The cooler weather, the start of football, it can only mean one thing: budget season! 

Yes, it is very near the time of year when the accountants prepare their crystal balls about the expected sales and expenses for the next calendar year.

As you have heard a thousand times, “Cash is King”. The absence of cash is blamed for the premature death of many great business ideas.

Many budgets simply compare expected revenue for the year as an annual line item.  The budget appears just like the profit and loss (P&L) appears in the financial statements.  While this provides an easy comparison for variance analysis, it does not assist with the timing of the cash and the overall timing of the budget.

Time the Cash

For this reason, every business (and non-profit) needs a management cash flow budget. This is a monthly breakdown of cash income, cash expenses and required debt payments prepared specifically for managing the company.

It is not a method of accounting like Book or Cash Basis, rather a report tracking the lifeblood of the business. This report transitions the business from not only “how much” but also to the question of “when” in determining cash needs.

Here are three steps to creating a management cash flow from a P&L for your business.

1.  Count your cash receipts

​No funny business here. This has nothing to do with GAAP and everything to do with the cash in the bank. When will your clients pay you? How much does cyclicality impact receipts?

If you use a software that can transition between Cash and Accrual, toggle it back for the past 12 months and compare sales to receipts.

How did the timing line up?

How long did it take to collect the funds?

Some industries are more responsive than others. Some governments and international clients take six months or more to pay!

Plan for the lag by using the cash receipts rather than sales.

2. The expenses need to be prepared on the expectation of when the cash is sent

Start with the “Accrual” basis. For the purposes of this budget, the expected bills over the next year need to be included when they are to be paid.

Cyclicality is a factor here with variable expenses. Setting this up monthly allows the management to see the ebb and flow of these costs.  Since this primarily tracks cash, non-cash expenses (i.e. depreciation and inventory adjustments) need to be removed. In addition to those non-cash expenses, remove the interest expense as it will be counted in the debt service below.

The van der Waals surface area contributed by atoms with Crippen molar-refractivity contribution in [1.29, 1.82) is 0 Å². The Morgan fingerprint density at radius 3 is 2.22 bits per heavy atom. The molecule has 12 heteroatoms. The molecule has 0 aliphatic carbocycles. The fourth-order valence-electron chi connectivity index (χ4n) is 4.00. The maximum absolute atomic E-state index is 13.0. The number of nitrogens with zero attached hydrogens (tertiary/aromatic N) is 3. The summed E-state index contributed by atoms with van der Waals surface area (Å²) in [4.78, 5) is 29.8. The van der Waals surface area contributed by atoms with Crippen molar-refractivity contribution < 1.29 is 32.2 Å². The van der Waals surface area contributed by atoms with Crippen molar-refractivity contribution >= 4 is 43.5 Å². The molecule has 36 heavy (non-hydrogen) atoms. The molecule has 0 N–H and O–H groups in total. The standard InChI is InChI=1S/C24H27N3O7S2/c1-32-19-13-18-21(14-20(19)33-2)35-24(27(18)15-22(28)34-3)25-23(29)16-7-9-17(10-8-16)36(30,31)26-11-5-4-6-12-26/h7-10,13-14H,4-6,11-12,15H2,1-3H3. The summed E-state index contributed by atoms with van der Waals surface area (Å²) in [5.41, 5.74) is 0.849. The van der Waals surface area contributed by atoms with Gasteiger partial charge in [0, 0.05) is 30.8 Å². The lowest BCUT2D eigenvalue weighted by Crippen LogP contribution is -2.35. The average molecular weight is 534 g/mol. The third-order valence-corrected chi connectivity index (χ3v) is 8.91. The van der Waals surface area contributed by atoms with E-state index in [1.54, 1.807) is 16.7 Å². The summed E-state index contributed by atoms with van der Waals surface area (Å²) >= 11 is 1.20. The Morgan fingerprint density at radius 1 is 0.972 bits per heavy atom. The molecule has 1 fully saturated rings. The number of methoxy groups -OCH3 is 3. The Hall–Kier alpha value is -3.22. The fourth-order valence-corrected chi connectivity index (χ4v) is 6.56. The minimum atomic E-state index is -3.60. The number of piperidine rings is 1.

3. Track debt payments

This may be the single most confusing part for many small businesses. Many businesses use a P&L budget and omit the principal payment. A long-term loan payment consists of principal and interest, but only the interest is deductible and will show up on an income statement.

This missing portion of the principal is paid by the business but not showing up on the P&L. (It is on the Statement of Cash Flows but that report is so confusing many accountants don’t like it!) This needs to be treated as a fixed expense and deducted to arrive at the cash available for the month.

In addition to term debt, the interest from the operating line or any credit cards needs to be included here too. The outstanding balance of the loan times the interest rate and any required principal should be totaled with the term debt to include all required debt payments. Once all amounts are known, subtract the cash out (cash expenses + debt payments) from the cash in to arrive at the ending monthly balance.

Businesses need to track cash closer than any other account or metric yet many are only using the standard financial statements (or bank balances!) to manage their cash. A management cash flow budget will allow the business to track this all-important number, understand the business better and be better able to communicate to their business partners than the financial statements alone.